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  • jeddy leejeddy lee Registered User regular
    edited June 2009
    Anyone who doesn't like pasta al dente is a bad person and needs to get better taste. Clearly their food opinion is wrong.

    Anyone try that pesto recipe?

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  • ErandusErandus Registered User regular
    edited June 2009
    Just to twist the knife on KalTorak a little more, here is the Pesto Alfredo Chicken leftovers from last nights dinner that I am, as I type this, shoving into my gullet. Oh, and mushrooms. Did I mention mushrooms? There's mushrooms.

    pasta.jpg

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  • jeddy leejeddy lee Registered User regular
    edited June 2009
    God mushrooms and pasta go together like hookers and blow.

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  • ErandusErandus Registered User regular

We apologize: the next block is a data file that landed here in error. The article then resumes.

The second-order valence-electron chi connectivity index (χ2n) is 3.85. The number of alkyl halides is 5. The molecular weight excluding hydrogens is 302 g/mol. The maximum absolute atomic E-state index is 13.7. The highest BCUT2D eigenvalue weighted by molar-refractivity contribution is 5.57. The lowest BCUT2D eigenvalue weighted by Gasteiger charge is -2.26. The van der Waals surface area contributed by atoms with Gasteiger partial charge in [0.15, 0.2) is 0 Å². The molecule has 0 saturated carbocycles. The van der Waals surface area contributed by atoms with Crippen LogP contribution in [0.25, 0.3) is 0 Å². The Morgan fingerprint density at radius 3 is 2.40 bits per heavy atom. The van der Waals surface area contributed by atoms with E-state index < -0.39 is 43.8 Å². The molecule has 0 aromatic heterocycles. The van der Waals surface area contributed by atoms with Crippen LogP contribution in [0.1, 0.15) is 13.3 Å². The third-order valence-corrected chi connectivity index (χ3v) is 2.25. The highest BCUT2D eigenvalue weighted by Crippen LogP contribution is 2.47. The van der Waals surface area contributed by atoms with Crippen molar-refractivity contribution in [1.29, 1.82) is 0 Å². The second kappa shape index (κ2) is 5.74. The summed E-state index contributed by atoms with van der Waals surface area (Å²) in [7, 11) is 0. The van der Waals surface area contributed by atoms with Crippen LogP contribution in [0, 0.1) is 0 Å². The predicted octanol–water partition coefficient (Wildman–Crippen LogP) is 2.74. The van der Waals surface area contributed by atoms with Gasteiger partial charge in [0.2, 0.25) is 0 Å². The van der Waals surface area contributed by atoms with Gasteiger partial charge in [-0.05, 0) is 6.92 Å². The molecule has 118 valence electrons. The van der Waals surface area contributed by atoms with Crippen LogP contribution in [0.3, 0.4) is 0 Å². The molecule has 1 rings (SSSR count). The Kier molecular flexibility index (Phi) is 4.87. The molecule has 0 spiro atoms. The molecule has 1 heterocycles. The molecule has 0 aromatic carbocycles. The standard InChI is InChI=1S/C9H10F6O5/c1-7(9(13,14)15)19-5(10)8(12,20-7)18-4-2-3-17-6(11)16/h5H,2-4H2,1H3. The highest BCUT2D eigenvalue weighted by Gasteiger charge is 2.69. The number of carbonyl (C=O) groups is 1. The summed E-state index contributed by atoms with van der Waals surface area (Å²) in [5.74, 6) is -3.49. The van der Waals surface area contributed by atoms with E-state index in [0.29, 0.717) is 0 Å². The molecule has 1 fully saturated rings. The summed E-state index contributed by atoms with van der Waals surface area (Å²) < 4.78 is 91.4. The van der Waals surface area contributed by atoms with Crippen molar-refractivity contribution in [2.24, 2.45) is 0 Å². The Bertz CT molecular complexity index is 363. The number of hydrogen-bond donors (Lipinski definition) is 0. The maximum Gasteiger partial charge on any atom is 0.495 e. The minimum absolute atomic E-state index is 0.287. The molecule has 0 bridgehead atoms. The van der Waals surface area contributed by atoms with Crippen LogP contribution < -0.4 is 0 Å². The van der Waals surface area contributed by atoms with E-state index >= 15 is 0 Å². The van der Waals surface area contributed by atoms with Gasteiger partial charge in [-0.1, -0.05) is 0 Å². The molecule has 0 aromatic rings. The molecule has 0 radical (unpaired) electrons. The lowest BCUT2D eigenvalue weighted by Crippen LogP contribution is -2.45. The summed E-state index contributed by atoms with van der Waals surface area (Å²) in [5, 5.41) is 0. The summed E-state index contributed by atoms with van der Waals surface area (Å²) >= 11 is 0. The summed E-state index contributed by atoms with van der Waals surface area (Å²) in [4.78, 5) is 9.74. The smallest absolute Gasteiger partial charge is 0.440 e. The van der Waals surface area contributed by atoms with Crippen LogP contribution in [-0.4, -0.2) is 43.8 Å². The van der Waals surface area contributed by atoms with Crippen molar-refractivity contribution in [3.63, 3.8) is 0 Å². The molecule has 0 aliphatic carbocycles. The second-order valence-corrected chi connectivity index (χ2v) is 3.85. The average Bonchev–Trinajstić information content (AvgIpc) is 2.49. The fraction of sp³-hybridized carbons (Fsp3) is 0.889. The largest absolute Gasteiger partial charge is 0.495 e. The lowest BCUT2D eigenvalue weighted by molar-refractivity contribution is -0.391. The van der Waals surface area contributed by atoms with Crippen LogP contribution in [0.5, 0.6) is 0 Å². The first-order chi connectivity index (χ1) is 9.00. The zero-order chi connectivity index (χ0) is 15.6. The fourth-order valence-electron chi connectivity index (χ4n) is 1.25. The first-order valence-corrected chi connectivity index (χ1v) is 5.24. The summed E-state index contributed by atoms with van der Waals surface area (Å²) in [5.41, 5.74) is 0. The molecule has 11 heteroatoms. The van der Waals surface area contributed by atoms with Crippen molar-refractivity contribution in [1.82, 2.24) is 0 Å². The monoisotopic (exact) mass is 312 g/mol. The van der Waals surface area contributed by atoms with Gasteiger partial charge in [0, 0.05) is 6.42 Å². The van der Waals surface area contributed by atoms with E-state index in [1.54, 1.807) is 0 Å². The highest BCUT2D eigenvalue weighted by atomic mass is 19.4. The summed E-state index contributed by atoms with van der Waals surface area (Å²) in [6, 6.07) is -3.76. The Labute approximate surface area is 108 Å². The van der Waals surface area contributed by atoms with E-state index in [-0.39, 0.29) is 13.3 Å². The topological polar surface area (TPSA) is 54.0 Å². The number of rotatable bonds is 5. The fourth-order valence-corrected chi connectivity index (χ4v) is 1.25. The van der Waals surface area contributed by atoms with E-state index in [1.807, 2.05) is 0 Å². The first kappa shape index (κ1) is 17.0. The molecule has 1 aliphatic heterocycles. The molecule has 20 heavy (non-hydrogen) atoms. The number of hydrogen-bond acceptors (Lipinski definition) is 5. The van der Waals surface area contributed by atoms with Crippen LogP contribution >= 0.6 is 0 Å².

edited June 2009
    Which are the mushrooms in that metaphor?

    Edit: the above pictured food is now fully contained within my belly. I could eat that stuff every day. Seriously, if you haven't done pesto in alfredo, do it now.

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  • jeddy leejeddy lee Registered User regular
    edited June 2009
    Hmm... good question. I suppose the blow accentuates the time with the hooker, so that would be the mushrooms accenting the pasta?

    I don't know. I'll make some pie graphs and cost/benefit analysis on this and get back to you!

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  • mtsmts Dr. Robot King Registered User regular
    edited June 2009
    hey what is your alfredo recipe? i make a damn fine tomato sauce but have not branched into alfredo territory

    a simple dish

    saute some stewed tomatos with garlic and red peper flakes, salt and paper and some basil if you like

    boil some farfalle pasta(bow ties) at the end throw in a shit load of baby spinach
    also at the end you can trow in some protein. i usually use shrimp or scallops, you could probably do chicken but its a lighter type dish.

    mix the two and serve with some grated cheese

    mts on